Because the Carrier Dome is on the Syracuse University campus, the immediate neighborhood is basically non-existent. The campus is worth exploring, with unique and interesting architecture, but in the cold Syracuse winters most people won't want to bother. A 5-10 minute walk brings you to Marshall Street, which caters to the student crowd during the year - a few gear shops and cheap restaurants get seriously packed before games. Faegan's Pub on Crouse Ave (the end of Marshall St) is highly popular, serving a wide variety of beer and decent food.
If you can go to the famous Dinosaur BBQ in the downtown area, do it. Please. For the love of everything holy, stuff your face here. Just get there early - on a Saturday, for a 4:00 game, the wait at noon was well over an hour. You won't find better barbecue in the Northeast, and this is the original restaurant that started it all. In general, the Armory Square area of Syracuse has a plethora of really good restaurants and bars. Two favorites are the Blue Tusk and the Empire Brewing Company.
One of the coolest traditions I've been apart of, the entire crowd stands until Syracuse makes a basket at the beginning of each half. Then they go bizerk. They are a passionate, knowledgable fanbase, creating a sea of orange in support of their boys. The shear number of Orange faithful that turn out for each game is worthy of five stars alone, not to mention they make for one of the most intimidating home courts in the country. They were respectful of the opposition, although it wasn't a rivalry game nor was the student body present. You really have to go see them for yourself.
The Carrier Dome is located on campus in the city, so alas, there is really no great, certain parking options near the dome unless you are a big-time donor and are able to secure a pass allowing you to park on campus. That being said, it is extremely easy to park at Manley Field House or Skytop and take the shuttle bus to the dome. It is a short ride, and the in-out at these lots isn't terrible for most games. On this night parking was $12 at Manley, which seemed fair given you are seeing one of the top programs in the country in a conference game. It should be noted that the price of parking likely fluctuates, as it isn't advertised at all on the SU website.
There doesn't appear to be any great ways of taking mass transit there, although Syracuse's CENTRO bus system is very extensive throughout the area.
Some spots along the main concourse do offer viewing of the court, but most do not. Restrooms are located all throughout the dome, and are more than enough, with lines only really accumulating during halftime. The men's bathroom has something that looks like a pig trough, rather than your typical urinals. Getting into the dome was no problem as the security check was quick.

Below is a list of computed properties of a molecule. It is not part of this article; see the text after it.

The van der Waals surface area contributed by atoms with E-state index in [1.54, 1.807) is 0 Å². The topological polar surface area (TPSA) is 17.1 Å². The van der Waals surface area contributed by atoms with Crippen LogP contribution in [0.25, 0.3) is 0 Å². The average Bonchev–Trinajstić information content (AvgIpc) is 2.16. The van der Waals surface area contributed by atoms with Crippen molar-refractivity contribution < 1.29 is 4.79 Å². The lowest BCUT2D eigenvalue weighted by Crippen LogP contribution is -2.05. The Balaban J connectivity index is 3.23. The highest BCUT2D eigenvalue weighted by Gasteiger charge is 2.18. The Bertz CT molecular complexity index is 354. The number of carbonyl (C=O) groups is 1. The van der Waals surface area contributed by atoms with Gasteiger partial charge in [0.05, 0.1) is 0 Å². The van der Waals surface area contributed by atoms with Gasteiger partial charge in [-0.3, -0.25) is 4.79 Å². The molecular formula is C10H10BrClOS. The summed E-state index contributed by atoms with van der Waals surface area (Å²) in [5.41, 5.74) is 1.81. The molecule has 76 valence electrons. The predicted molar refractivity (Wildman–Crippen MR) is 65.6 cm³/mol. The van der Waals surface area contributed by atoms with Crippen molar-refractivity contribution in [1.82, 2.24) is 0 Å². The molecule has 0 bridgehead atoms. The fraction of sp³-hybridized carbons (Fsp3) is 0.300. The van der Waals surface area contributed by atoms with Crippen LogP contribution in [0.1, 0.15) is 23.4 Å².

So the day of the game I was able to score two tickets off StubHub for 25 bucks each (fees included) , which is an amazingly good deal to be able to take in a game at the dome. Tickets are available on the SU website, and you can get a pair of tickets for most games up high above the baseline, for less than 100 dollars. I'd be willing to pay that too. The atmosphere is just that good. Food was overall fairly priced, as was parking. This has got to be one of the top five college basketball atmospheres in the nation, especially when the opponent is a conference foe.
It's basketball in a dome. Awesome. Wait til the wind burst you get when exiting through the non-revolving door!
Lots of Syracuse photos of ALL sports line the concourses, very cool. There's orange everywhere you look!
Banners, jerseys, and tributes to former teams and players hang from the rafters all throughout the Carrier Dome, mostly focused in the corners.
You can get practically courtside all throughout the pregame, can't say that about most places.
Ushers and ticket-takers were extremely friendly and helpful.
However, the Orange are departing for the ACC, leaving their Big East rivalries behind them, hindering them a point.
In contrast to the football experience at the Carrier Dome, going to see a Syracuse Orange men's basketball game is a pretty remarkable experience. The Dome isn't flashy, but it offers a huge and enthusiastic crowd, a good selection of fairly priced food, and well"¦ you can drink in an on-campus stadium. So that's cool. After over three decades of the Jim Boeheim era and a fair amount of success, the Orange basketball team has become the de facto college basketball team to support in upstate New York. The fan base is one of the largest in the country, and during the long, quiet and dreary winters of Syracuse, an energizing and entertaining trip to the Dome really illustrates just why the Orange are so popular.
The Carrier Dome seats roughly 50,000 during football season, but for basketball the court is laid out at one end of the football field and bleachers are installed across the field, limiting capacity to about 33,000"¦ which is still a monstrous crowd for a basketball game.
The dome is an awesome home for an awesome team